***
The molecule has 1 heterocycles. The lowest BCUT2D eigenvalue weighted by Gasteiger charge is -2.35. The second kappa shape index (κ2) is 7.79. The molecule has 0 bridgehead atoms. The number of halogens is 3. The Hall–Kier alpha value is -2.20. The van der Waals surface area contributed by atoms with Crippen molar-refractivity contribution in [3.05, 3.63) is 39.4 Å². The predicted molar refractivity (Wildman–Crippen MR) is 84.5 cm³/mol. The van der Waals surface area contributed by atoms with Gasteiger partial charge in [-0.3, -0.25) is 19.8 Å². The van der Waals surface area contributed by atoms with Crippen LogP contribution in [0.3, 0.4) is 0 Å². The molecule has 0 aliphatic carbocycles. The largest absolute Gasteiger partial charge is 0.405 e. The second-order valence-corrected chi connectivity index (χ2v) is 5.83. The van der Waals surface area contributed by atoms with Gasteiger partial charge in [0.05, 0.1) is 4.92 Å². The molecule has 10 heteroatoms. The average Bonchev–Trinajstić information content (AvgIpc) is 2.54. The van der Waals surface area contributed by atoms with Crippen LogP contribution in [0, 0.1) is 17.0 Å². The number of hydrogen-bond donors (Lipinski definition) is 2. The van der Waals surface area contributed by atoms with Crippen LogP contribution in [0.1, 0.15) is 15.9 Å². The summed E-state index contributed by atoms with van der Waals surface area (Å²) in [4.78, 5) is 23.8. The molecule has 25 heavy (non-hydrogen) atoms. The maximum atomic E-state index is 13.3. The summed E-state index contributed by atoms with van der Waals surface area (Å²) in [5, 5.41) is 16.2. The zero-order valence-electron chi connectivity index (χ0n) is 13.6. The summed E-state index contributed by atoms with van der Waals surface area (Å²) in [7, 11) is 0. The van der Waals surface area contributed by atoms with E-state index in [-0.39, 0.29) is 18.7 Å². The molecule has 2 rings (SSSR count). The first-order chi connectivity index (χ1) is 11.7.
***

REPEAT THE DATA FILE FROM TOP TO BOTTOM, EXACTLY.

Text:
The molecule has 1 heterocycles. The lowest BCUT2D eigenvalue weighted by Gasteiger charge is -2.35. The second kappa shape index (κ2) is 7.79. The molecule has 0 bridgehead atoms. The number of halogens is 3. The Hall–Kier alpha value is -2.20. The van der Waals surface area contributed by atoms with Crippen molar-refractivity contribution in [3.05, 3.63) is 39.4 Å². The predicted molar refractivity (Wildman–Crippen MR) is 84.5 cm³/mol. The van der Waals surface area contributed by atoms with Gasteiger partial charge in [-0.3, -0.25) is 19.8 Å². The van der Waals surface area contributed by atoms with Crippen LogP contribution in [0.3, 0.4) is 0 Å². The molecule has 0 aliphatic carbocycles. The largest absolute Gasteiger partial charge is 0.405 e. The second-order valence-corrected chi connectivity index (χ2v) is 5.83. The van der Waals surface area contributed by atoms with Gasteiger partial charge in [0.05, 0.1) is 4.92 Å². The molecule has 10 heteroatoms. The average Bonchev–Trinajstić information content (AvgIpc) is 2.54. The van der Waals surface area contributed by atoms with Crippen LogP contribution in [0, 0.1) is 17.0 Å². The number of hydrogen-bond donors (Lipinski definition) is 2. The van der Waals surface area contributed by atoms with Crippen LogP contribution in [0.1, 0.15) is 15.9 Å². The summed E-state index contributed by atoms with van der Waals surface area (Å²) in [4.78, 5) is 23.8. The molecule has 25 heavy (non-hydrogen) atoms. The maximum atomic E-state index is 13.3. The summed E-state index contributed by atoms with van der Waals surface area (Å²) in [5, 5.41) is 16.2. The zero-order valence-electron chi connectivity index (χ0n) is 13.6. The summed E-state index contributed by atoms with van der Waals surface area (Å²) in [7, 11) is 0. The van der Waals surface area contributed by atoms with E-state index in [-0.39, 0.29) is 18.7 Å². The molecule has 2 rings (SSSR count). The first-order chi connectivity index (χ1) is 11.7.